The New Zealand post-election books that are published by Victoria University of Wellington always contain chapters written by political party members – usually MPs – and are often a bit hit and miss. When they’re good, the writer will give invaluable insights into how their party ran their campaign, what they were trying to achieve, what went well and what didn’t, etc. Unfortunately, often the party participant isn’t really up to the challenge, and this is certainly the case with Catherine Delahunty’s chapter on the Greens’ campaign. It’s hard to get much out of her chapter in the new post-election book Key to Victory: The New Zealand General Election of 2008 edited by Stephen Levine and Nigel S. Roberts. [Read more below]
Perhaps Delahunty was simply still in campaign mode when she wrote the chapter, because it’s full of slogans and platitudes, and it’s written with the aid of metaphors and simplicities. Mostly the chapter is a mixture of complaining about the difficulties the Greens were up against in the election, and boosting of how well the party did. As well as the usual complaints about the media, Delahunty bemoans the inability the party has in converting the ‘plethora of green talk and greenwash’ into a reliable constituency for the Greens (p.86). But she talks about the various breakthroughs the party made.
Delahunty concludes that the ‘2008 election helped the Greens break out of the single issue identity and be recognized as a party of broader relevance and lasting appeal’ (p.87). Quite what she means by this isn’t entirely clear. Perhaps she means that the party finally managed to shake off its image of being a loony-left, fuddy-duddy party? Certainly she often repeats the words ‘independence’ and ‘independent party’, making it vaguely clear that the party is obsessed with no longer being seen as a left appendage to Labour. She says that ‘In 2008 our challenge was to stand as an independent party. No longer the newest thing on offer and without a single overriding defining issue, we needed to campaign on our broad vision’ (p.84). Yet there was a clear concentration in 2008 on more narrow green environmental issues than wider issues of inequality, social change, or anything too associated with being leftwing. Delahunty reinforces this in saying that ‘We had identified the climate crisis, peak oil, and the safety of our food as key campaign themes’ (p.84).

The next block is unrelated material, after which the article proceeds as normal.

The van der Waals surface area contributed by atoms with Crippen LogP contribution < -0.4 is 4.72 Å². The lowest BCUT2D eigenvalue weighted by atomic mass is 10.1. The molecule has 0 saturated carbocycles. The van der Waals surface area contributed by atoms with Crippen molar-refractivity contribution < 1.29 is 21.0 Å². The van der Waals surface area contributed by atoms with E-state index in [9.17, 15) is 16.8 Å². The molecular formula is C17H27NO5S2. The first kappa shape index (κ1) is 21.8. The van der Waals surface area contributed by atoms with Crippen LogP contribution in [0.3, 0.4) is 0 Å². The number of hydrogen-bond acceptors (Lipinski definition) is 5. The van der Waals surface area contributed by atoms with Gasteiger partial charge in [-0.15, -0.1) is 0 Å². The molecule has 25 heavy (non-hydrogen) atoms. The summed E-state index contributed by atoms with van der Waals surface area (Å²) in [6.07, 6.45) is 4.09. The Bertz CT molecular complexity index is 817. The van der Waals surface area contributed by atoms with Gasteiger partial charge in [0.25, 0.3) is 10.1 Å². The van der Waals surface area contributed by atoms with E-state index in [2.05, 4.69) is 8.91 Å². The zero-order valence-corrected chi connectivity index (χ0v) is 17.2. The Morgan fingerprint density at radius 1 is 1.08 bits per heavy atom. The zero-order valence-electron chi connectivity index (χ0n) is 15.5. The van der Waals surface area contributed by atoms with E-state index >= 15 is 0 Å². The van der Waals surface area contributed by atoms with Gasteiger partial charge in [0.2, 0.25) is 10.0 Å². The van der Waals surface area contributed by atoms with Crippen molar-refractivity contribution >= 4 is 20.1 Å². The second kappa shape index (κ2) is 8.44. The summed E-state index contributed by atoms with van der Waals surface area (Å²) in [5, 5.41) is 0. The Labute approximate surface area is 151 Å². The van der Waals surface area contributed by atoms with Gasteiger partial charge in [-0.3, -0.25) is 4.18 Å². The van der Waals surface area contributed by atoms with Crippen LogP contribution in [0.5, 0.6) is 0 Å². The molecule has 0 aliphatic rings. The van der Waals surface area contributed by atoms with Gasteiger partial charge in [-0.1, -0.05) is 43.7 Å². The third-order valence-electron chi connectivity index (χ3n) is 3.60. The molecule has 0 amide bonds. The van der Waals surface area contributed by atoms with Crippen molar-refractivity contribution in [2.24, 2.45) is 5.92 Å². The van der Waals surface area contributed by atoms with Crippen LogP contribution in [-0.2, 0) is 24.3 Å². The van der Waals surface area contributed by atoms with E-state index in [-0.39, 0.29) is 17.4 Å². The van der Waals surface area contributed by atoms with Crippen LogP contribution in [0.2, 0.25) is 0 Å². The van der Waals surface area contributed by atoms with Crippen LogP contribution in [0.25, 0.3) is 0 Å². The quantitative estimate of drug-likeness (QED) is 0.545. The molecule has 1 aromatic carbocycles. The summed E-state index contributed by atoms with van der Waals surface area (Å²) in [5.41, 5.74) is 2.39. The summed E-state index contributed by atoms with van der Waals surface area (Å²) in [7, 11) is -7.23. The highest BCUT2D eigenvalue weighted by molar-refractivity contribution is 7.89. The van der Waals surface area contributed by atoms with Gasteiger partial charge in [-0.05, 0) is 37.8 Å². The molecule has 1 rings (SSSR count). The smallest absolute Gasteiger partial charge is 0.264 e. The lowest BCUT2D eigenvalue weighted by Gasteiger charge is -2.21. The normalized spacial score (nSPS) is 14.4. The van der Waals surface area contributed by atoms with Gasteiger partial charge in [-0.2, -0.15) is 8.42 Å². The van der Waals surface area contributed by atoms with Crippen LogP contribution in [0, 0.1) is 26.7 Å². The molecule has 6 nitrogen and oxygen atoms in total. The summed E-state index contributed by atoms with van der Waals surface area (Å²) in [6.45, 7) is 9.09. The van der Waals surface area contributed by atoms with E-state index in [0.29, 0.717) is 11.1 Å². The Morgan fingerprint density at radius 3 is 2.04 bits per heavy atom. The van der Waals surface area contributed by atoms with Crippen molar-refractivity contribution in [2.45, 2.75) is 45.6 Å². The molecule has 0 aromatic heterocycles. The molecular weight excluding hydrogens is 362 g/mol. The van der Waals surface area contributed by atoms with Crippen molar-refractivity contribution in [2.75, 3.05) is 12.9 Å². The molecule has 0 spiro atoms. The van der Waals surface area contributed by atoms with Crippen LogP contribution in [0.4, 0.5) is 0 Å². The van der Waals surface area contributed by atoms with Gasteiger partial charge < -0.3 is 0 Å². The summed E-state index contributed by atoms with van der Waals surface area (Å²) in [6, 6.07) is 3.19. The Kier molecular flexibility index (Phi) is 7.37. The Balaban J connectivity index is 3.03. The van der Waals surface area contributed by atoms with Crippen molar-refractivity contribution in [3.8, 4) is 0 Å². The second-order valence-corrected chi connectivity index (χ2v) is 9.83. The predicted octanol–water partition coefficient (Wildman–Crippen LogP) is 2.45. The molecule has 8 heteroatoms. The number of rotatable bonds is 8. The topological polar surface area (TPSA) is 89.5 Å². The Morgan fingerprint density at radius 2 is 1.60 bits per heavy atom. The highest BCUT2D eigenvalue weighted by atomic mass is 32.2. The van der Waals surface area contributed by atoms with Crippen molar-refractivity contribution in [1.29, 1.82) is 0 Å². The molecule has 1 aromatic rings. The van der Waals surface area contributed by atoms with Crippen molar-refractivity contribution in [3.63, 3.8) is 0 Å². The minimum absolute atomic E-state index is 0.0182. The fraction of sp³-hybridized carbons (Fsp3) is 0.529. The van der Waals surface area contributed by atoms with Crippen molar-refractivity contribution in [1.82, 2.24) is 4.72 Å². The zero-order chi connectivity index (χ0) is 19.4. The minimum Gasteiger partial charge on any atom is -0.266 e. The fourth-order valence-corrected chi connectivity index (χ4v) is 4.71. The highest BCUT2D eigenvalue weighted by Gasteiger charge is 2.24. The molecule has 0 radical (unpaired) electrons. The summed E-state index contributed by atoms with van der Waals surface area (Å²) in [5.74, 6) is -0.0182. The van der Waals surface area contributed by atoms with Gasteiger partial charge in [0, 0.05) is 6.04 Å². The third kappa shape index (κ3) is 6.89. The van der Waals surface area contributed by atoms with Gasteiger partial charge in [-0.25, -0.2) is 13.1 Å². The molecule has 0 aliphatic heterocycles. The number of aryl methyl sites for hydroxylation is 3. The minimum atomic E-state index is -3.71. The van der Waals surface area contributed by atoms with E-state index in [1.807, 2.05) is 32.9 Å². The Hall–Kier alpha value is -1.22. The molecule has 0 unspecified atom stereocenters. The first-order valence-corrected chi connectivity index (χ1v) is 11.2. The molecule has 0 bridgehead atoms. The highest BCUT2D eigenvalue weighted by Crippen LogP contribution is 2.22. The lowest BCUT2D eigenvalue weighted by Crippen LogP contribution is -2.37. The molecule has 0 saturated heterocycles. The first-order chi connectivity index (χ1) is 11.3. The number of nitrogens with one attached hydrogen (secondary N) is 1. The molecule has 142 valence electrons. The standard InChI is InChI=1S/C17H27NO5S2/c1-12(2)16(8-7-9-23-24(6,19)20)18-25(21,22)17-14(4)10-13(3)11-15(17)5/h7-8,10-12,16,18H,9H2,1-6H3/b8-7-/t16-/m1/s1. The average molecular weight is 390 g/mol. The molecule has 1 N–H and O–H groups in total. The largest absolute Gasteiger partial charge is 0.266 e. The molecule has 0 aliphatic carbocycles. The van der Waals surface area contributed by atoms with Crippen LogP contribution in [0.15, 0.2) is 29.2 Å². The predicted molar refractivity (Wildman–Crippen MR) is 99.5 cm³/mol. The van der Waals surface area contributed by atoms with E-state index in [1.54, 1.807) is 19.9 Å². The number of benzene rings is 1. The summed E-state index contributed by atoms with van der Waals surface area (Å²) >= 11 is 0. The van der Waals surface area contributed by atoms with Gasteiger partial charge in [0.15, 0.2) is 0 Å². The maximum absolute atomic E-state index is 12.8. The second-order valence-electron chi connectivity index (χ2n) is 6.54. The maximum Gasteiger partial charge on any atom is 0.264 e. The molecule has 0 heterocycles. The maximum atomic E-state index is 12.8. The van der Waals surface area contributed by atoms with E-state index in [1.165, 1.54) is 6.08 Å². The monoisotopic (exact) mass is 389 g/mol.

The Greens’ shift to style over substance is also implicit in various statements in the chapter, with discussion about how the party delivered its message. She says that the slick and professionalized ad agency-driven campaign ‘was a call to vote from the heart, for children and the planet, and it worked because it was beautiful’ (p.84). What’s more, ‘this election has taught us that direct marketing of our core messages and creative digital communication offer us a huge opportunity to reach a wide audience when the mainstream media won’t let us out of the box’ (p.86). Other lightweight elements of the Greens campaign are also celebrated, such as the fact that ‘We also had some serious celebrity support in the form of Robyn Malcolm, Rob Hamill and Rawiri Paratene’ (p.86).